Three simple cottages linked by a series of decks make up this summer compound on the shore of Mount Desert Island, Maine.  While one cottage is perched over an existing tidal salt pond, the other two rest on the pond’s bank. Inspired by local fishing shacks and wharf buildings dotting the coast of Maine, this re-imagined summer cottage, designed by Elliott Architects, interweaves large glazed openings with simple taut-skinned New England shingled cottage forms. 

Access to the house is along winding, wooded land that provides filtered glimpses of the ocean, foreshadowing the expansive view at the end of the journey.  Upon arrival, the traditional forms and the arrangement of windows and doors of the cottages suggest tight, divided interiors.  However, once inside, it’s quite the opposite.

Large Walls of Glass 

When entering the buildings, the contrast of the old with the surprise of the new is revealed. For example, the small punched windows on the landward side reveal the main “wharf “cottage’s large, open floor plan. Here, traditional cabin materials – fir paneling and pine flooring – wrap the communal living spaces: kitchen, dining, and living rooms. A large boulder provides a base for the fireplace. In addition, the stainless steel clad flue, suspended from the structure above, contributes to the lightness of the space.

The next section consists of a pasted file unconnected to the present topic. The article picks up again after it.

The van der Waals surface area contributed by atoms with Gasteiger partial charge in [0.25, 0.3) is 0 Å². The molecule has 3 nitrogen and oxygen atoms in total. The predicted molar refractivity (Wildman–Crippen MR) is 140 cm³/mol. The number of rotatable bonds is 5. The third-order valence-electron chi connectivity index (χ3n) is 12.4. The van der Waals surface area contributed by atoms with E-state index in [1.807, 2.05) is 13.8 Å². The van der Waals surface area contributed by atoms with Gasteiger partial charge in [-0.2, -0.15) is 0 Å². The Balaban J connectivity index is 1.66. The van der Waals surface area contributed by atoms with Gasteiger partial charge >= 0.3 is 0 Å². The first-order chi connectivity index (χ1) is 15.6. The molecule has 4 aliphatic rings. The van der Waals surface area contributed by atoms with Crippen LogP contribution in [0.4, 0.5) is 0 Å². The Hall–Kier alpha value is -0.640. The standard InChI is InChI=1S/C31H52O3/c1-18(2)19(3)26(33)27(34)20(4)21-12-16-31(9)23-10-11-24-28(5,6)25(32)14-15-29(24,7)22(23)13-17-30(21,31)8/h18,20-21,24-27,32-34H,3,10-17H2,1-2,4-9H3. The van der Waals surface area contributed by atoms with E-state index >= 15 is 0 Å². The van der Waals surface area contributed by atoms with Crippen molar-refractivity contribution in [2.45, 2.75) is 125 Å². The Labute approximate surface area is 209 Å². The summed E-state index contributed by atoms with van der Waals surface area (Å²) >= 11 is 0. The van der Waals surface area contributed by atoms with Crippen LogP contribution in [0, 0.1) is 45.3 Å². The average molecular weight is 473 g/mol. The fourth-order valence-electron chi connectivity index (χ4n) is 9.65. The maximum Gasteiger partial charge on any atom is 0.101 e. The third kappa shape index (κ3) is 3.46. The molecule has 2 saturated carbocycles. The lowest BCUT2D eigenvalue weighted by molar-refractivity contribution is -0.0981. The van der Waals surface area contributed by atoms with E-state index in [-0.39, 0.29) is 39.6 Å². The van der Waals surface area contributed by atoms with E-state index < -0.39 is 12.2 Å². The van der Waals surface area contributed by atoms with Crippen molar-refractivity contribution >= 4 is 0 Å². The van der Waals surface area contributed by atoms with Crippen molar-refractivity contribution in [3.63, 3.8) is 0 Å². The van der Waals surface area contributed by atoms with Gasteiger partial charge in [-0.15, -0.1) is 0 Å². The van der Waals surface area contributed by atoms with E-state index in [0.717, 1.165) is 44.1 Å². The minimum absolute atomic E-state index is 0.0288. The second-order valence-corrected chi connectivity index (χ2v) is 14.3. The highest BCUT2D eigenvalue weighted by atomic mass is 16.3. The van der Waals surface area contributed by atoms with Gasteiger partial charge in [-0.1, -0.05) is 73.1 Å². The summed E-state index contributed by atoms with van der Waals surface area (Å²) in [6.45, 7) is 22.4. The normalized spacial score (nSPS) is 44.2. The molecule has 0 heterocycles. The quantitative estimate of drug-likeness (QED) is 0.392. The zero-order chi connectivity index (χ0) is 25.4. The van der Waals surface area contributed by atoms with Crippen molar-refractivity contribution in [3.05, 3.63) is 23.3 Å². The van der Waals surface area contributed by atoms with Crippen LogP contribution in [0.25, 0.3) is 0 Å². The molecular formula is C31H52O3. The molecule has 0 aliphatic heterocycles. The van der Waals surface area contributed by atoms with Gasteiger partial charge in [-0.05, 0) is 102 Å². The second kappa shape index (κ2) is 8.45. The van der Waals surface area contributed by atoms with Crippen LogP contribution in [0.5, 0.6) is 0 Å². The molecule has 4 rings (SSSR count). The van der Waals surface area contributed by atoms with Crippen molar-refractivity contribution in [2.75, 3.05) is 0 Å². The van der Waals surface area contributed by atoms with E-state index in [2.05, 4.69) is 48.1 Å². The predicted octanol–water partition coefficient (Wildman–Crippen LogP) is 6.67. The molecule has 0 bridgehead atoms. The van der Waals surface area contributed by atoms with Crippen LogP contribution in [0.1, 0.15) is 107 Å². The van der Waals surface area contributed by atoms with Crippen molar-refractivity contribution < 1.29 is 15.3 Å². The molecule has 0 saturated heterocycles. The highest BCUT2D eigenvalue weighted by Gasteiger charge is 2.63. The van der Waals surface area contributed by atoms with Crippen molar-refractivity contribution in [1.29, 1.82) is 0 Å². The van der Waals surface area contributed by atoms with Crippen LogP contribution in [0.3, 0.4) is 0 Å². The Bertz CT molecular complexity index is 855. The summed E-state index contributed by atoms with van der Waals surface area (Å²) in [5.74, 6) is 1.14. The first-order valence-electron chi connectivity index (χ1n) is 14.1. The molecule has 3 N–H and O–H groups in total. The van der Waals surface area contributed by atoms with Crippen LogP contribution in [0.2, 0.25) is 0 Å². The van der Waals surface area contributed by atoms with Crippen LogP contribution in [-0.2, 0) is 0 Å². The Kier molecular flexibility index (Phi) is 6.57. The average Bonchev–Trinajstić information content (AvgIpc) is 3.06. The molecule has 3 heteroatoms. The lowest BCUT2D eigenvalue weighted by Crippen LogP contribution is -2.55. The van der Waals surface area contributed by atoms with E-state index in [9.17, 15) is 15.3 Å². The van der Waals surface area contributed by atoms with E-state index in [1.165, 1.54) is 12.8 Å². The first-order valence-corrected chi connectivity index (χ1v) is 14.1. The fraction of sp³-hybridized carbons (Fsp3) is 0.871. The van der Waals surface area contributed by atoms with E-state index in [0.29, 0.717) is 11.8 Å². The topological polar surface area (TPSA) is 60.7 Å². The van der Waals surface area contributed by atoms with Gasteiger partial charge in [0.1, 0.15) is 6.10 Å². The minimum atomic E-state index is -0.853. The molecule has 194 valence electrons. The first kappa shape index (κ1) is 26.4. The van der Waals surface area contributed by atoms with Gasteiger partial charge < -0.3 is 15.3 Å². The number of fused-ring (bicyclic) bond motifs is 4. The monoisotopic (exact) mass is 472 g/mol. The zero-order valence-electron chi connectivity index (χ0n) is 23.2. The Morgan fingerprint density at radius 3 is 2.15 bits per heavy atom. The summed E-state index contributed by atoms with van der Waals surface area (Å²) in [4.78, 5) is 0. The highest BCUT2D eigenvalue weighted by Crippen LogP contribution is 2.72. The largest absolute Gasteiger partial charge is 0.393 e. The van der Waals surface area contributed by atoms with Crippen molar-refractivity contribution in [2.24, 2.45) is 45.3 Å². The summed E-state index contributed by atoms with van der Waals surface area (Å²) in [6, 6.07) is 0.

Large walls of glass take full advantage of the views of the sea. And a cantilevered deck that appears to float above the water connects the interior space to the environment beyond. 

The two flanking cottages contain private sleeping quarters and frame views to the moss-covererd forest. 

The main ‘wharf’ cottage’s structural steel frame is anchored to the pond’s granite basin, allowing it to extend over the water below.   

Though huddled together apparently against the harsh elements, the group of buildings turns its seemingly most vulnerable surfaces outward. Yet, it’s confident in its construction. It emphatically links itself as strongly with the surrounding environment as with its own interconnected pieces.  

Architect: Elliott Architects

General Contractor: Mike Temple, Inc.
Landscape Design: Richardson + Associates
Structural Engineer: Becker Structural
Lighting Design: Peter Knuppel
Interior Design: Gary Ruff Interiors

Photography by Tom Crane